Consider this official. I am issuing an apology to every member of every church that I have served over the last 20+ years.
Two weeks ago, we set a personal record that I never thought I would reach. We hit five. We had missed church for 5 straight Sundays. Somewhat in our defense, we have been out of town for three of those, after rarely having a weekend off in our 24 years of marriage. But for a couple of them, we just stayed home.
In my entire life, I don’t think that I’ve ever missed church more than two weeks in a row. I certainly didn’t as a child, not even in college. I started working in the church as a volunteer or staff person when I was 17. (Besides that, mom wouldn’t let me come home for Sunday Lunch ‘n Laundry if I didn’t go to church).
I hope my parents don’t actually read this blog, because I’m in for a phone call and a lecture if they do. Well, I might be in for that anyway, but maybe it won’t be the “Go to church!” lecture.
I’m taking some solace in the people that tell us our family was due for a “sabbatical”, and maybe that was true. I’ve never worked a job outside of the church, nor did my father. In essence, I’ve been to church almost every Sunday for 43+ years and the break–I’m a little ashamed to say–is doing me some good.
Once in a while, we need to step away from something for a time in order to truly appreciate it. At this point, I am beginning to feel a loss of fellowship, community, camaraderie, servitude, and reflective conversation…all the things that make church worth it. While those may not be the Spiritually Correct things to miss, they are what I long for the most in this absence because they are the things that bring home the reality of the Living Christ. At least to me.
But this Sunday Sabbatical has also illustrated some things to me, particularly now that I am working a 9-to-5 (or, more like 7-to-6) day. Honestly, I’ve never had a real job before, one that occupied a truly specific time slot and required a very specific and demanding schedule. Yes, church work is intense, but the one perk is that it usually has a great deal of flexibility in the day-to-day operations.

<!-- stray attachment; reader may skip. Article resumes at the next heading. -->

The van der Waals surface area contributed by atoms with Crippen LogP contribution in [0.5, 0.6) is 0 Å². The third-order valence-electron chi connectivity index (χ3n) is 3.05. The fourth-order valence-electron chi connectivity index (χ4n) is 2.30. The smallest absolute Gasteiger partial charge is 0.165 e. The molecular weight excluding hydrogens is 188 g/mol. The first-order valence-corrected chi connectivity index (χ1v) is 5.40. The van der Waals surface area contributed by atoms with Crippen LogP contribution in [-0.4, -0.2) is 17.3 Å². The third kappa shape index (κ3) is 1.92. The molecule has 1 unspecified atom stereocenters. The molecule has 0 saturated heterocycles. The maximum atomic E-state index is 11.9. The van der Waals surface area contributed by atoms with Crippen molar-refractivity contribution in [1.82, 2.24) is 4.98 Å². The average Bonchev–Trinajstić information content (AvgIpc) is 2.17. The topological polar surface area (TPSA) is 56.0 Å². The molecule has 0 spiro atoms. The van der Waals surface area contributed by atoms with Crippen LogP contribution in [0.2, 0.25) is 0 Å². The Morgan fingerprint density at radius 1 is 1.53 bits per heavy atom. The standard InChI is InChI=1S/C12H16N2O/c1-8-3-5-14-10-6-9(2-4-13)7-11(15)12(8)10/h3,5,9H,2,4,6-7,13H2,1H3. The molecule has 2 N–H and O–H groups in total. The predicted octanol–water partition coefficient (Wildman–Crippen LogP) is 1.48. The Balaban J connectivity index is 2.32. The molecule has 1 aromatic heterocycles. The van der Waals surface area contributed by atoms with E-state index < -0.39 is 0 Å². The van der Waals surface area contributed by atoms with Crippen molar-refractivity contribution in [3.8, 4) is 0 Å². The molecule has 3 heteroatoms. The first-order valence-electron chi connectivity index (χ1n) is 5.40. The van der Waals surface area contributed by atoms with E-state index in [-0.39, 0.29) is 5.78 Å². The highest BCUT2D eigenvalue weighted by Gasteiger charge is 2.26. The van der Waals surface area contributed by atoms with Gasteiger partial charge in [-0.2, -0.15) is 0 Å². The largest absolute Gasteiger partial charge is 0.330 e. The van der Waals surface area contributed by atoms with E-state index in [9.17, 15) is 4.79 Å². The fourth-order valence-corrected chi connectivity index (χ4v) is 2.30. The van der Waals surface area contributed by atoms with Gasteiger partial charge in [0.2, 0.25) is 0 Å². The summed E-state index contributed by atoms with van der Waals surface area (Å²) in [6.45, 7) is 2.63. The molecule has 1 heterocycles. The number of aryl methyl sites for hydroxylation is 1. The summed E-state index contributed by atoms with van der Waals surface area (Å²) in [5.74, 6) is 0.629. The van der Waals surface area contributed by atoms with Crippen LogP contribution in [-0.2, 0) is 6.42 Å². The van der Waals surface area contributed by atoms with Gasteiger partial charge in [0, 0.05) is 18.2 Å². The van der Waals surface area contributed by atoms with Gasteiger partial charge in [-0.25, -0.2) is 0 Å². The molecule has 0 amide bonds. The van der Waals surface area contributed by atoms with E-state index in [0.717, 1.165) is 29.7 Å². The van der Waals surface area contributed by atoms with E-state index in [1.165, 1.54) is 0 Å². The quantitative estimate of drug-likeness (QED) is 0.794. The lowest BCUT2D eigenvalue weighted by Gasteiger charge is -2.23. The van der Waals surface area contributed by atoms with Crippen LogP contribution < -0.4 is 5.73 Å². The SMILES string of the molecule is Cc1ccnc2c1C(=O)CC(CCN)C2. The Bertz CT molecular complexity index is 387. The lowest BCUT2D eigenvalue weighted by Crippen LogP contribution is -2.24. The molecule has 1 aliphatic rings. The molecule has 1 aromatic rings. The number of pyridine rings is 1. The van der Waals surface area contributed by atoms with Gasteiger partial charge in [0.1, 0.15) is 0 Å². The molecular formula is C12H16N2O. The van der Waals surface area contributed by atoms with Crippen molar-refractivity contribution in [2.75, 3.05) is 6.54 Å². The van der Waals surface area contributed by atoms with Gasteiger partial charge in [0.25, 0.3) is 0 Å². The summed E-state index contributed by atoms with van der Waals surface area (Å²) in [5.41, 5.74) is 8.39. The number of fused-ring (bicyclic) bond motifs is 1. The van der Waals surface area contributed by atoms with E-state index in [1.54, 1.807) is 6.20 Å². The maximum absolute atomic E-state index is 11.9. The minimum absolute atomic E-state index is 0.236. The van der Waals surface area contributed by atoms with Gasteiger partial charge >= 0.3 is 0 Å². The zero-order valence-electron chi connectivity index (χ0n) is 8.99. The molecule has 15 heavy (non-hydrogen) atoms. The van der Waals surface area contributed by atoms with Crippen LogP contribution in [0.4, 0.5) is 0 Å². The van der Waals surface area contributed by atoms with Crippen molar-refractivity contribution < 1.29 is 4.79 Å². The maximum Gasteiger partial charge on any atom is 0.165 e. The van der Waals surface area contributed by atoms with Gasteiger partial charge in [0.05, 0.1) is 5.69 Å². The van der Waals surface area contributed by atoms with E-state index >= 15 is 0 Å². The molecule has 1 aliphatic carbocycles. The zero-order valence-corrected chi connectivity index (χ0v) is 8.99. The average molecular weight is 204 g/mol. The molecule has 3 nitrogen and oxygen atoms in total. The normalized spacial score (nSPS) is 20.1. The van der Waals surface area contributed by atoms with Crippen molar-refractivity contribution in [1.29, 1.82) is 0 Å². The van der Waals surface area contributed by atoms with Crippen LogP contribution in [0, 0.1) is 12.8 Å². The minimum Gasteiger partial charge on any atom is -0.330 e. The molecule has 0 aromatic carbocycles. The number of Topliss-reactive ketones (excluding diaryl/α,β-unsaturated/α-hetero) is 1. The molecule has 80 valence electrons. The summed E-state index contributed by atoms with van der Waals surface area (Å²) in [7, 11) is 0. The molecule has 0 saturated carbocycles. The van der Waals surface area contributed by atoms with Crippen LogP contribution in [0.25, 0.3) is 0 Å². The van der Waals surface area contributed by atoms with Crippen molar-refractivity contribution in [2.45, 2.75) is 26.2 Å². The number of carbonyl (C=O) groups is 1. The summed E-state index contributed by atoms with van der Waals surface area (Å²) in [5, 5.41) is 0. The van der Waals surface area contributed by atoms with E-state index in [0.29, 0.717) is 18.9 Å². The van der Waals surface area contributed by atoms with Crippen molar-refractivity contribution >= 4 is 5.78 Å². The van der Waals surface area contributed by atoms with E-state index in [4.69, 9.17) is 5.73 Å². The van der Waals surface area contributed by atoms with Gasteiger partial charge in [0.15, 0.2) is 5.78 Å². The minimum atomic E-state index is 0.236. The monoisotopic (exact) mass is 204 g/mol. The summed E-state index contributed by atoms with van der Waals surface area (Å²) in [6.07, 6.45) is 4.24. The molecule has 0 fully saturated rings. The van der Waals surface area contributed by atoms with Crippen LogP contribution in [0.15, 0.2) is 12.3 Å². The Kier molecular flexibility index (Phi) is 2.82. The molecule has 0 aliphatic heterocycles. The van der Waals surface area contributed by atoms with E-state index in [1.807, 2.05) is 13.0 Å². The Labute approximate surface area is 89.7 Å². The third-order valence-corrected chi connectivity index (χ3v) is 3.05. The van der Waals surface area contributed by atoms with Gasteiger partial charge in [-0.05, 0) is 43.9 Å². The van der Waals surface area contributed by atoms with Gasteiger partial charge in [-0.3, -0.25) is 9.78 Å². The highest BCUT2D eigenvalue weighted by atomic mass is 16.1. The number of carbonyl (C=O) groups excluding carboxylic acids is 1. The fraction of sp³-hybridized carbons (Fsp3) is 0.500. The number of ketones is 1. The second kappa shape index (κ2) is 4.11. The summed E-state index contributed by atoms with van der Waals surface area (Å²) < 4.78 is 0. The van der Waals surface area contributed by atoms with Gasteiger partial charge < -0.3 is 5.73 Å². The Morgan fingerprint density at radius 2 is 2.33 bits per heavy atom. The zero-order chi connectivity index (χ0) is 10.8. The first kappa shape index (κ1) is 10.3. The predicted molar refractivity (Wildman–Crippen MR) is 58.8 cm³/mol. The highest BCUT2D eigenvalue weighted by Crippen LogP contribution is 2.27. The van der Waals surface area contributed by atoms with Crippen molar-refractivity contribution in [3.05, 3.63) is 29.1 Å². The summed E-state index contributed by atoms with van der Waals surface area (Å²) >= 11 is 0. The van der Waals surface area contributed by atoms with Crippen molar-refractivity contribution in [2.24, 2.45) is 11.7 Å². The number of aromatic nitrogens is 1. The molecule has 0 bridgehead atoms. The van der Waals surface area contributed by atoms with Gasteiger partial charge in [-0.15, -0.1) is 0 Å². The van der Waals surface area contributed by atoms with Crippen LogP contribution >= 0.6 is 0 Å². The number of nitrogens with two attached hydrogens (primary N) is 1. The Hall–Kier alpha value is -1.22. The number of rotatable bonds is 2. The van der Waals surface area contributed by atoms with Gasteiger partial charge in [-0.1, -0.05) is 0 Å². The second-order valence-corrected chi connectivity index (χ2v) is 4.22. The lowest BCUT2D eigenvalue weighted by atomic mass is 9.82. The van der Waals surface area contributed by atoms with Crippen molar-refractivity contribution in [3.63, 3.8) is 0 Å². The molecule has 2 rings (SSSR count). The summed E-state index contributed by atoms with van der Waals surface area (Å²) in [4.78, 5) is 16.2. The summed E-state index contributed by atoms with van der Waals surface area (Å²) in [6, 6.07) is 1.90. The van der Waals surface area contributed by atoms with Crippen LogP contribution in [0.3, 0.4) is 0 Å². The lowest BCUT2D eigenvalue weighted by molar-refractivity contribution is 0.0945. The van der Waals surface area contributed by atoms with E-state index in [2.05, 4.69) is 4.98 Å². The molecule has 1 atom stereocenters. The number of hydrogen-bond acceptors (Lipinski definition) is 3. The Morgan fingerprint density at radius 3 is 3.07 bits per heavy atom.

I actually think that every pastor needs a season of the workaday world, as it would benefit both the leader and the led. It is amazing how much can be learned by living in the same mode as the people to whom you are called to minister. Here are a few that I’ve picked up:
- Getting up for church is hard:
At times, I worry that I have sounded very judgmental of people who would not get up for Sunday School or showed up late to church or just attended once in a while. Perhaps it’s unfair, but part of a pastor’s job is to try and get people to show up. And I was one of those pastors that assumed something was wrong if people didn’t come to church.
How different it is on the other side.
Maybe all pastors need to work a regular job, if they haven’t done so in a while. When someone is putting in 40+ a week, plus commute time and the daily demands of life/family, it’s tough to choose to give up one of the few days that you have free in order to take on another responsibility. Even if it is a deep-seeded spiritual responsibility, it’s still something else added to the schedule.
- Family Matters
Churches can be notoriously insensitive to family time. We must have one more meeting, event, dinner, Bible study or gathering on the calendar, because that’s what we’re supposed to do. If the church down the street is doing it and we’re not, then WE must be doing something wrong!
We hold events and studies and conferences centered around family issues, while failing to recognize that we are contributing to an overwhelming, oppressive issue in family life: Time.
I can hardly think of a time when a church says, “Why don’t we schedule a little less, so that we put less pressure on our families?” Maybe we could contribute to the spirituality of church members by slowing things down a little rather than speeding them up.
I also understand a lot more about why people choose to go to church with their extended families. It’s that much easier to stay engaged if you’re able to cover two bases at once. It also makes me glad that mom forced me to attend church as a prerequisite to Sunday lunch when I was in college…because I kind of miss that family time now.